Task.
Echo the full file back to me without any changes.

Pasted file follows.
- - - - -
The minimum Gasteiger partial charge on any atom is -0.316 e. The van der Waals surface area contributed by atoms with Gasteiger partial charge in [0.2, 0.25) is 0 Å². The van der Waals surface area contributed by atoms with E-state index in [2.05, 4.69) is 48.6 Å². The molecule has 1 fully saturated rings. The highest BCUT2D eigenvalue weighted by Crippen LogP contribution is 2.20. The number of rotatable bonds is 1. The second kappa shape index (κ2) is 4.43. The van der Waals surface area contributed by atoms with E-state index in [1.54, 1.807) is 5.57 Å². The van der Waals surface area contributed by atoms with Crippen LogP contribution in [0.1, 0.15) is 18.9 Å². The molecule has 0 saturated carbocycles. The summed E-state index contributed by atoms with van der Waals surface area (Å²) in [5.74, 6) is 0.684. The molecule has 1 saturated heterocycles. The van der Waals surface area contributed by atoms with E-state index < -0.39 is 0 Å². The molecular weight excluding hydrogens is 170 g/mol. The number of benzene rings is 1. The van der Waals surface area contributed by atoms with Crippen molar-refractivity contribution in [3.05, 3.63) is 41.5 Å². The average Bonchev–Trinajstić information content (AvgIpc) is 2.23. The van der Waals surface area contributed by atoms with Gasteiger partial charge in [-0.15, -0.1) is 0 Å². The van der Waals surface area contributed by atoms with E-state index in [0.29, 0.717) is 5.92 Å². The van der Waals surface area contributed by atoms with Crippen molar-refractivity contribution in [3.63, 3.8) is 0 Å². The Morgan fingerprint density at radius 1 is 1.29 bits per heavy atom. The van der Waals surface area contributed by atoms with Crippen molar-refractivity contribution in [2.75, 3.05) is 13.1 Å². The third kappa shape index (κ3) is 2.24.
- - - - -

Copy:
The minimum Gasteiger partial charge on any atom is -0.316 e. The van der Waals surface area contributed by atoms with Gasteiger partial charge in [0.2, 0.25) is 0 Å². The van der Waals surface area contributed by atoms with E-state index in [2.05, 4.69) is 48.6 Å². The molecule has 1 fully saturated rings. The highest BCUT2D eigenvalue weighted by Crippen LogP contribution is 2.20. The number of rotatable bonds is 1. The second kappa shape index (κ2) is 4.43. The van der Waals surface area contributed by atoms with E-state index in [1.54, 1.807) is 5.57 Å². The van der Waals surface area contributed by atoms with Crippen LogP contribution in [0.1, 0.15) is 18.9 Å². The molecule has 0 saturated carbocycles. The summed E-state index contributed by atoms with van der Waals surface area (Å²) in [5.74, 6) is 0.684. The molecule has 1 saturated heterocycles. The van der Waals surface area contributed by atoms with E-state index < -0.39 is 0 Å². The molecular weight excluding hydrogens is 170 g/mol. The number of benzene rings is 1. The van der Waals surface area contributed by atoms with Crippen molar-refractivity contribution in [3.05, 3.63) is 41.5 Å². The average Bonchev–Trinajstić information content (AvgIpc) is 2.23. The van der Waals surface area contributed by atoms with Gasteiger partial charge in [-0.15, -0.1) is 0 Å². The van der Waals surface area contributed by atoms with E-state index in [0.29, 0.717) is 5.92 Å². The van der Waals surface area contributed by atoms with Crippen molar-refractivity contribution in [3.63, 3.8) is 0 Å². The Morgan fingerprint density at radius 1 is 1.29 bits per heavy atom. The van der Waals surface area contributed by atoms with Crippen molar-refractivity contribution in [2.75, 3.05) is 13.1 Å². The third kappa shape index (κ3) is 2.24.